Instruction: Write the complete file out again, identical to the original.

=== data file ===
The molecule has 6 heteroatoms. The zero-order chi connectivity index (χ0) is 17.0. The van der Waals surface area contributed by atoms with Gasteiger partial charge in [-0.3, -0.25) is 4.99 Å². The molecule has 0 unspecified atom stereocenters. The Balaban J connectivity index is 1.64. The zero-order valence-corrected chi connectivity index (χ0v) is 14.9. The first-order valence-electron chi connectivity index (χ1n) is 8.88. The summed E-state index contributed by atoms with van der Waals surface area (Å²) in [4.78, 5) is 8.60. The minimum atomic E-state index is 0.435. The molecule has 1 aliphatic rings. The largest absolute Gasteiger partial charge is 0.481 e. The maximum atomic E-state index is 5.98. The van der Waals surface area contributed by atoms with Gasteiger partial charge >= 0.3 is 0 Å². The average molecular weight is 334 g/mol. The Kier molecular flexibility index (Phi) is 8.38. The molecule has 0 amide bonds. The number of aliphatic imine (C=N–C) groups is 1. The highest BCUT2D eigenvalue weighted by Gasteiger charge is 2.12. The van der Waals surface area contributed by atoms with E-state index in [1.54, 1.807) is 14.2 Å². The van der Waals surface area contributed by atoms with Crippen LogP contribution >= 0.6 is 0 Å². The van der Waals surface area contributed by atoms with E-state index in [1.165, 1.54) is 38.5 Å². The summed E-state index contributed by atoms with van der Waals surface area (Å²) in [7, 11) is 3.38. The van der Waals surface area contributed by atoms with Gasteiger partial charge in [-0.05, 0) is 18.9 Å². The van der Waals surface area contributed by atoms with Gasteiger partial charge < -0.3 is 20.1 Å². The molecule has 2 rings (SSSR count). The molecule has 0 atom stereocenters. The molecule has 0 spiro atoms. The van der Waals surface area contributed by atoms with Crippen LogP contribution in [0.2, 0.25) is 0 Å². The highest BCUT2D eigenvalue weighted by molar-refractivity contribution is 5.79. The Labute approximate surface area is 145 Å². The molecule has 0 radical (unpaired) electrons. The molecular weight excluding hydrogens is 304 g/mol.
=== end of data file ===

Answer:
The molecule has 6 heteroatoms. The zero-order chi connectivity index (χ0) is 17.0. The van der Waals surface area contributed by atoms with Gasteiger partial charge in [-0.3, -0.25) is 4.99 Å². The molecule has 0 unspecified atom stereocenters. The Balaban J connectivity index is 1.64. The zero-order valence-corrected chi connectivity index (χ0v) is 14.9. The first-order valence-electron chi connectivity index (χ1n) is 8.88. The summed E-state index contributed by atoms with van der Waals surface area (Å²) in [4.78, 5) is 8.60. The minimum atomic E-state index is 0.435. The molecule has 1 aliphatic rings. The largest absolute Gasteiger partial charge is 0.481 e. The maximum atomic E-state index is 5.98. The van der Waals surface area contributed by atoms with Gasteiger partial charge >= 0.3 is 0 Å². The average molecular weight is 334 g/mol. The Kier molecular flexibility index (Phi) is 8.38. The molecule has 0 amide bonds. The number of aliphatic imine (C=N–C) groups is 1. The highest BCUT2D eigenvalue weighted by Gasteiger charge is 2.12. The van der Waals surface area contributed by atoms with E-state index in [1.54, 1.807) is 14.2 Å². The van der Waals surface area contributed by atoms with Crippen LogP contribution >= 0.6 is 0 Å². The van der Waals surface area contributed by atoms with E-state index in [1.165, 1.54) is 38.5 Å². The summed E-state index contributed by atoms with van der Waals surface area (Å²) in [7, 11) is 3.38. The van der Waals surface area contributed by atoms with Gasteiger partial charge in [-0.05, 0) is 18.9 Å². The van der Waals surface area contributed by atoms with Gasteiger partial charge < -0.3 is 20.1 Å². The molecule has 2 rings (SSSR count). The molecule has 0 atom stereocenters. The molecule has 0 spiro atoms. The van der Waals surface area contributed by atoms with Crippen LogP contribution in [0.2, 0.25) is 0 Å². The highest BCUT2D eigenvalue weighted by molar-refractivity contribution is 5.79. The Labute approximate surface area is 145 Å². The molecule has 0 radical (unpaired) electrons. The molecular weight excluding hydrogens is 304 g/mol.